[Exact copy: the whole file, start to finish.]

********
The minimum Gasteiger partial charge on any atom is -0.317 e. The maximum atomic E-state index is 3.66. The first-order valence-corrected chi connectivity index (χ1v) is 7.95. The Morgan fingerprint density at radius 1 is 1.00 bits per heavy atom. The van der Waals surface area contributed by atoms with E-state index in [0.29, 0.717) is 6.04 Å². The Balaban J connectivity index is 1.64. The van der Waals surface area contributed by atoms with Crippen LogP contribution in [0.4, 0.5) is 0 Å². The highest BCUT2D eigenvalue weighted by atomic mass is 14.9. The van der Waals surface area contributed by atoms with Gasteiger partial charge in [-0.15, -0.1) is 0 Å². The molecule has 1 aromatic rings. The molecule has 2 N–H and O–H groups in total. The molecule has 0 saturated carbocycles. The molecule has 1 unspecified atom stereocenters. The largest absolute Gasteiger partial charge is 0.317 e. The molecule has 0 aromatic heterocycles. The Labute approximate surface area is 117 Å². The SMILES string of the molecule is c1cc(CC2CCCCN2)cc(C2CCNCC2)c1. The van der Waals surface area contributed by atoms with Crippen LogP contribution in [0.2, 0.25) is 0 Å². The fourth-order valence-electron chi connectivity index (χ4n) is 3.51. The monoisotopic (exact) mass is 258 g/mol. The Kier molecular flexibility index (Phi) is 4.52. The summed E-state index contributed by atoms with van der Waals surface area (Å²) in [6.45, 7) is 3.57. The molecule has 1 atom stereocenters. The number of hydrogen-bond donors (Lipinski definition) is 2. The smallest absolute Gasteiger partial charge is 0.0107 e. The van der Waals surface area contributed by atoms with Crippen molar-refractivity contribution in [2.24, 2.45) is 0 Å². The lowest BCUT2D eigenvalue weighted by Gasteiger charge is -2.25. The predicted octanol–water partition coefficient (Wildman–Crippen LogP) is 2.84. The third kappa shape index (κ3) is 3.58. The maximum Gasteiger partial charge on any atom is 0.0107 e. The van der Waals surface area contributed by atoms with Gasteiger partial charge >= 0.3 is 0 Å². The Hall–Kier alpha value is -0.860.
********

The minimum Gasteiger partial charge on any atom is -0.317 e. The maximum atomic E-state index is 3.66. The first-order valence-corrected chi connectivity index (χ1v) is 7.95. The Morgan fingerprint density at radius 1 is 1.00 bits per heavy atom. The van der Waals surface area contributed by atoms with E-state index in [0.29, 0.717) is 6.04 Å². The Balaban J connectivity index is 1.64. The van der Waals surface area contributed by atoms with Crippen LogP contribution in [0.4, 0.5) is 0 Å². The highest BCUT2D eigenvalue weighted by atomic mass is 14.9. The van der Waals surface area contributed by atoms with Gasteiger partial charge in [-0.15, -0.1) is 0 Å². The molecule has 1 aromatic rings. The molecule has 2 N–H and O–H groups in total. The molecule has 0 saturated carbocycles. The molecule has 1 unspecified atom stereocenters. The largest absolute Gasteiger partial charge is 0.317 e. The molecule has 0 aromatic heterocycles. The Labute approximate surface area is 117 Å². The SMILES string of the molecule is c1cc(CC2CCCCN2)cc(C2CCNCC2)c1. The van der Waals surface area contributed by atoms with Crippen LogP contribution in [0.2, 0.25) is 0 Å². The fourth-order valence-electron chi connectivity index (χ4n) is 3.51. The monoisotopic (exact) mass is 258 g/mol. The Kier molecular flexibility index (Phi) is 4.52. The summed E-state index contributed by atoms with van der Waals surface area (Å²) in [6.45, 7) is 3.57. The molecule has 1 atom stereocenters. The number of hydrogen-bond donors (Lipinski definition) is 2. The smallest absolute Gasteiger partial charge is 0.0107 e. The van der Waals surface area contributed by atoms with Crippen molar-refractivity contribution in [2.24, 2.45) is 0 Å². The lowest BCUT2D eigenvalue weighted by Gasteiger charge is -2.25. The predicted octanol–water partition coefficient (Wildman–Crippen LogP) is 2.84. The third kappa shape index (κ3) is 3.58. The maximum Gasteiger partial charge on any atom is 0.0107 e. The van der Waals surface area contributed by atoms with Gasteiger partial charge >= 0.3 is 0 Å². The Hall–Kier alpha value is -0.860.